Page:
Story at a glance
- Law enforcement in the United States has made extensive use of facial-recognition technology to identify suspects.
- But a landmark federal study now finds evidence of bias based on race, gender and age within these systems.
- The results confirm those of earlier studies and raise fundamental concerns about the expanding use of facial-recognition.
Facial-recognition technology is more likely to misidentify people of color than white people, according to the results of a sweeping federal study. The results call into question the expanding use of such algorithms in law enforcement across the United States, the Washington Post reports.
The study of nearly 200 facial-recognition algorithms from 99 organizations found that Asian and African American people were up to 100 times more likely to be incorrectly identified compared to white men. Of all ethnicities, Native Americans were most likely to be misidentified.
Women were also more likely than men to produce a false-positive identification, as were children and the elderly, the study found. Overall, the facial-recognition techniques were most accurate for middle-aged white men.
The accuracy of the facial-recognition systems varied widely depending on the algorithm being tested and the kind of search being performed.
African-American women were misidentified more frequently by the types of searches most often used by police, in which an image is compared to a huge database of others in hopes of determining the suspect’s identity.
If an algorithm was created in the U.S., it tended to produce more errors identifying Asians, African Americans, Native Americans and Pacific Islanders on the “one-to-one” type searches that are used to unlock cell phones and to pass through security in some airports. These sorts of errors present significant security risks, and, in a worst-case-scenario, could result in the arrest of an innocent person.
The report found “empirical evidence” that the majority of the algorithms studied contained “demographic differentials” that make them less accurate for people of different ages, races and genders.
The results cast a long shadow over law enforcement’s fast-growing use of the technology. For example, the FBI has conducted more than 390,000 facial-recognition searches using state driver’s licenses and other databases since 2011, according to federal records.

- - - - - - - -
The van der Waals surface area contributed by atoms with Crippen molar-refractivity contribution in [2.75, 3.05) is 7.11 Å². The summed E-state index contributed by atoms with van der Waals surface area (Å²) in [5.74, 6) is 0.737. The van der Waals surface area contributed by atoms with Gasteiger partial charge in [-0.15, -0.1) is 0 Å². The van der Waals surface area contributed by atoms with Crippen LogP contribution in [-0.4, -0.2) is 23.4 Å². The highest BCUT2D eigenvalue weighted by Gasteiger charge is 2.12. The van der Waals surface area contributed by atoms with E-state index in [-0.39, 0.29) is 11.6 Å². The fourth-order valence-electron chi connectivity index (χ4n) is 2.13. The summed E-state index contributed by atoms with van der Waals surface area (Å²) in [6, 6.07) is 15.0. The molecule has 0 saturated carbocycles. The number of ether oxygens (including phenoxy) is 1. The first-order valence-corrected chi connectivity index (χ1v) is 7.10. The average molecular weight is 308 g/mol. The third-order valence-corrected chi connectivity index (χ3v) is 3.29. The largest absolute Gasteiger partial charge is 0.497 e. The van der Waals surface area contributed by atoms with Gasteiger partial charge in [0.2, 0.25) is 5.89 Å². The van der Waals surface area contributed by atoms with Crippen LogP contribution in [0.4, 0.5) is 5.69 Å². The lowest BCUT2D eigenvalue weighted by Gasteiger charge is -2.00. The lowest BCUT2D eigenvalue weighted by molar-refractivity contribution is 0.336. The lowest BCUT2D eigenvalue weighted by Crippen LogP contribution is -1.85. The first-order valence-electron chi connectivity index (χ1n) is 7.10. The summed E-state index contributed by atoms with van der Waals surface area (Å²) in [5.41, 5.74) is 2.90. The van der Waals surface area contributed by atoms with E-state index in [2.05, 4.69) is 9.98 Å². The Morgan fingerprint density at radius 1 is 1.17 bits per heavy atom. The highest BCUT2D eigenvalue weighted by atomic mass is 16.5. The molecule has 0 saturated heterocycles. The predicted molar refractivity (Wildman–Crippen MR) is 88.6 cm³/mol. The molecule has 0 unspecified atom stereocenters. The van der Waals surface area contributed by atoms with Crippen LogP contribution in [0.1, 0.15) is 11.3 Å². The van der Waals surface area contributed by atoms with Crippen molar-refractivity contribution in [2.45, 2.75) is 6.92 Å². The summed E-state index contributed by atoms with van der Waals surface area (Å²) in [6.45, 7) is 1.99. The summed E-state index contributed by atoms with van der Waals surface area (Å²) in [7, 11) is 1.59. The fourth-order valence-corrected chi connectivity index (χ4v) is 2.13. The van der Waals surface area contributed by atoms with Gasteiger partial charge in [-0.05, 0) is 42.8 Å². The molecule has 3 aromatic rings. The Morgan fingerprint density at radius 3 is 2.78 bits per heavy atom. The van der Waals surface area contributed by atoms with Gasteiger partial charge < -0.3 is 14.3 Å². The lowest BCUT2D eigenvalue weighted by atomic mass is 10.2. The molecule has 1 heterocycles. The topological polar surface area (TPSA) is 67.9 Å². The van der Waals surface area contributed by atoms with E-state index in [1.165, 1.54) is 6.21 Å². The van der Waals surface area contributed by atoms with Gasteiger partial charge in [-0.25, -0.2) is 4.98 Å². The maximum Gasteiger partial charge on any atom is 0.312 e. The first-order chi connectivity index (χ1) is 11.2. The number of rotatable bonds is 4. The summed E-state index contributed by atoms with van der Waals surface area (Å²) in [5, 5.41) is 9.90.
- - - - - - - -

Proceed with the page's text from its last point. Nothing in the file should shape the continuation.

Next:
Cities in California and Massachusetts banned facial-recognition use by public officials this year. California also prohibited its use in police body cameras in the state.
The study corroborates the findings of prior research, which also found alarmingly high error rates, that previously drew methodological criticism from companies including Amazon. Notably, Amazon’s algorithm was not evaluated in the new report, because the company declined to submit it for study. The companies whose products were evaluated included Idemia, Intel, Microsoft, Panasonic, SenseTime and Vigilant Solutions.
Patrick Grother, one of the researchers who helped produce the report, wrote in a statement that he hoped its findings would be “valuable to policymakers, developers and end users in thinking about the limitations and appropriate use of these algorithms.”
Several lawmakers called on the Trump administration to put a stop to current plans to expand the use of facial-recognition in the U.S.
"Even government scientists are now confirming that this surveillance technology is flawed and biased," Jay Stanley, a senior policy analyst at the American Civil Liberties Union, told the Post. "One false match can lead to missed flights, lengthy interrogations, watchlist placements, tense police encounters, false arrests, or worse."